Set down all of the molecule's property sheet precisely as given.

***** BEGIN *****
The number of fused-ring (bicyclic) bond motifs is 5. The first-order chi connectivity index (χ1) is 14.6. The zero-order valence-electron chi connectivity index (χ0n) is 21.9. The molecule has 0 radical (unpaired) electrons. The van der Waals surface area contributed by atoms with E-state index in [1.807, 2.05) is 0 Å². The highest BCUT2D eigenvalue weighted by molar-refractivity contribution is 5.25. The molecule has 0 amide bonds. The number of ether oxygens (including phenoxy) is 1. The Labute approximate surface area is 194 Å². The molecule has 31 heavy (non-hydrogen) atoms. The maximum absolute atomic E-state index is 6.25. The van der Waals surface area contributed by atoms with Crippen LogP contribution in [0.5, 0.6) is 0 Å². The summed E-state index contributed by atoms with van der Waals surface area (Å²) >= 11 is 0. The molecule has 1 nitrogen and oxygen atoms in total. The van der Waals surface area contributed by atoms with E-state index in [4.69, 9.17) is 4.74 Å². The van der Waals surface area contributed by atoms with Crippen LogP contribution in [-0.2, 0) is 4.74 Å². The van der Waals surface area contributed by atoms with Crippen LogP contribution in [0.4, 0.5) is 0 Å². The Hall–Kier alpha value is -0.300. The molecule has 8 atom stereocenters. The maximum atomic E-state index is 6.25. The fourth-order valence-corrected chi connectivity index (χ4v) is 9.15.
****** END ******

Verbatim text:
The number of fused-ring (bicyclic) bond motifs is 5. The first-order chi connectivity index (χ1) is 14.6. The zero-order valence-electron chi connectivity index (χ0n) is 21.9. The molecule has 0 radical (unpaired) electrons. The van der Waals surface area contributed by atoms with E-state index in [1.807, 2.05) is 0 Å². The highest BCUT2D eigenvalue weighted by molar-refractivity contribution is 5.25. The molecule has 0 amide bonds. The number of ether oxygens (including phenoxy) is 1. The Labute approximate surface area is 194 Å². The molecule has 31 heavy (non-hydrogen) atoms. The maximum absolute atomic E-state index is 6.25. The van der Waals surface area contributed by atoms with Crippen LogP contribution in [0.5, 0.6) is 0 Å². The summed E-state index contributed by atoms with van der Waals surface area (Å²) >= 11 is 0. The molecule has 1 nitrogen and oxygen atoms in total. The van der Waals surface area contributed by atoms with E-state index in [4.69, 9.17) is 4.74 Å². The van der Waals surface area contributed by atoms with Crippen LogP contribution in [-0.2, 0) is 4.74 Å². The van der Waals surface area contributed by atoms with Crippen LogP contribution in [0.4, 0.5) is 0 Å². The Hall–Kier alpha value is -0.300. The molecule has 8 atom stereocenters. The maximum atomic E-state index is 6.25. The fourth-order valence-corrected chi connectivity index (χ4v) is 9.15.